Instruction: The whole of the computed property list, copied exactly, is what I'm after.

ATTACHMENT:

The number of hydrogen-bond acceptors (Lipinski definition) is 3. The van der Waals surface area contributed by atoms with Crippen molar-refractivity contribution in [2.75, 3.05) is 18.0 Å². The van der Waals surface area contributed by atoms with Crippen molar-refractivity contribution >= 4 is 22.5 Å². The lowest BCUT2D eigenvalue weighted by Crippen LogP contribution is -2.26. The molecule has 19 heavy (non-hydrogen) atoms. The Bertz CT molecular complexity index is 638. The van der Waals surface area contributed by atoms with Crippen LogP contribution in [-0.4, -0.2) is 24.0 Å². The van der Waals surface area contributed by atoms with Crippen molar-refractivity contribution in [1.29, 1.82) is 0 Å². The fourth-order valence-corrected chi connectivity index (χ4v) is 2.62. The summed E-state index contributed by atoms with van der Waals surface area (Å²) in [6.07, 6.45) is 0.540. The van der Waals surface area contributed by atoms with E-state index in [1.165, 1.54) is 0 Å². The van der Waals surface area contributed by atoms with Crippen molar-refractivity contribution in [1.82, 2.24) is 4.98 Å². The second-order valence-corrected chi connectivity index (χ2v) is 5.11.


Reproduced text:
The number of hydrogen-bond acceptors (Lipinski definition) is 3. The van der Waals surface area contributed by atoms with Crippen molar-refractivity contribution in [2.75, 3.05) is 18.0 Å². The van der Waals surface area contributed by atoms with Crippen molar-refractivity contribution >= 4 is 22.5 Å². The lowest BCUT2D eigenvalue weighted by Crippen LogP contribution is -2.26. The molecule has 19 heavy (non-hydrogen) atoms. The Bertz CT molecular complexity index is 638. The van der Waals surface area contributed by atoms with Crippen LogP contribution in [-0.4, -0.2) is 24.0 Å². The van der Waals surface area contributed by atoms with Crippen molar-refractivity contribution in [1.29, 1.82) is 0 Å². The fourth-order valence-corrected chi connectivity index (χ4v) is 2.62. The summed E-state index contributed by atoms with van der Waals surface area (Å²) in [6.07, 6.45) is 0.540. The van der Waals surface area contributed by atoms with E-state index in [1.165, 1.54) is 0 Å². The van der Waals surface area contributed by atoms with Crippen molar-refractivity contribution in [1.82, 2.24) is 4.98 Å². The second-order valence-corrected chi connectivity index (χ2v) is 5.11.